(Bloomberg) -- Emergent BioSolutions Inc. was told by U.S. regulators to stop making Johnson & Johnson’s Covid-19 vaccine at a facility where 15 million doses worth of a key ingredient had to be discarded, adding to roadblocks preventing wider use the single-dose shot.
Use of J&J’s vaccine has been paused since last week as health officials probe a possible link to life-threatening blood clots. The halt at Emergent, a contract manufacturer, could add to questions about how many Americans will ultimately receive J&J’s shot even if it is found to be safe.
On April 12, the U.S. Food and Drug Administration began inspecting a plant in Baltimore where Emergent was making the drug substance used in the J&J vaccine. Four days later, the FDA asked the company to stop making new materials there and quarantine existing materials until the inspection and any remediation are concluded, according to a company filing with securities regulators on Monday.
“We are steadfastly committed to full compliance with the FDA’s strict requirements,” Emergent spokesman Matt Hartwig said in an emailed statement. “We acknowledge that there are improvements we must make to meet the high standards we have set for ourselves and to restore confidence in our quality systems and manufacturing processes.”
J&J’s shot had been seen as a crucial part of the immunization campaign in the U.S. But after the dosing pause, Biden administration officials said there would be enough two-dose vaccines from Pfizer Inc.-BioNTech SE and Moderna Inc. to meet demand for inoculations.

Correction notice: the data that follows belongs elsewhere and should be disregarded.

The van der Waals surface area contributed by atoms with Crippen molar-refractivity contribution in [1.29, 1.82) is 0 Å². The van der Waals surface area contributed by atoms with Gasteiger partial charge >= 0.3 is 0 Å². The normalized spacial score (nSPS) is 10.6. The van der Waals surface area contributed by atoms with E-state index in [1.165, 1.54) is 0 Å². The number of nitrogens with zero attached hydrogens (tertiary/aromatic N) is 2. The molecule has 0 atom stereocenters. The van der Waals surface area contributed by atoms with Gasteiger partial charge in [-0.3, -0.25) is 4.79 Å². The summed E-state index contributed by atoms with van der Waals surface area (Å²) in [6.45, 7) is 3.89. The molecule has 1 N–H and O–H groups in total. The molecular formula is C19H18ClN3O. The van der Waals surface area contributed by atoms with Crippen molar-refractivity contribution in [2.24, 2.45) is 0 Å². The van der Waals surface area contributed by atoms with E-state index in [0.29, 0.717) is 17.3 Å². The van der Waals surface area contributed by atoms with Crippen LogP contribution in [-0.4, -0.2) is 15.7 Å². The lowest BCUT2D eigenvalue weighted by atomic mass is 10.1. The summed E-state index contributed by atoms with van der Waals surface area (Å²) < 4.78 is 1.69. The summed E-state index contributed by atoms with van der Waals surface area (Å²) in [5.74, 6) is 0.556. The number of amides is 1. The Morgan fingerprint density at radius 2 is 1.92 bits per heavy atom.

People 16 and older are eligible to receive a vaccine in all 50 states, and a quarter of Americans are now fully vaccinated, according to Bloomberg’s Vaccine Tracker.
As of April 15, 7.7 million people in the U.S. had received the J&J shot. The company said that it is committed to delivering 100 million doses to the U.S., though it didn’t repeat its previous target date of the end of June.
“At this time, it is premature to speculate on any potential impact this could have on the timing of our vaccine deliveries,” spokesman Jake Sargent said in an email. He said the drugmaker will work with Emergent and the FDA to address any findings at the conclusion of the inspection.
Emergent’s shares closed down 13% at $67.87 in New York on Monday, while J&J’s rose 0.5%. The FDA declined to comment on the inspection.
Last month, staff at the Emergent facility accidentally conflated ingredients belonging to the J&J vaccine and another manufactured by AstraZeneca Plc. That led to the discarding of an ingredient used in the J&J vaccine.
J&J said on April 3 that it would boost oversight of manufacturing at the Emergent site, bringing in new leadership and increasing the number of personnel working on the effort.
The Biden administration, meanwhile, said it was helping install the new team at the Baltimore facility, and has asked Emergent to ramp down production of the AstraZeneca vaccine. It’s currently in the process of seeking a new U.S.-based production partner for the British drugmaker.
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The Bayview facility was expected to receive an emergency-use authorization to make J&J’s drug substance in March.
J&J has partnered with other U.S. contract manufacturers, including Catalent Inc. and Grand River Aseptic Manufacturing Inc., to make the the vaccine and fill it into sterile vials. In April, drug giant Merck & Co. also agreed to produce the vaccine and conduct the so-called fill-finish process.
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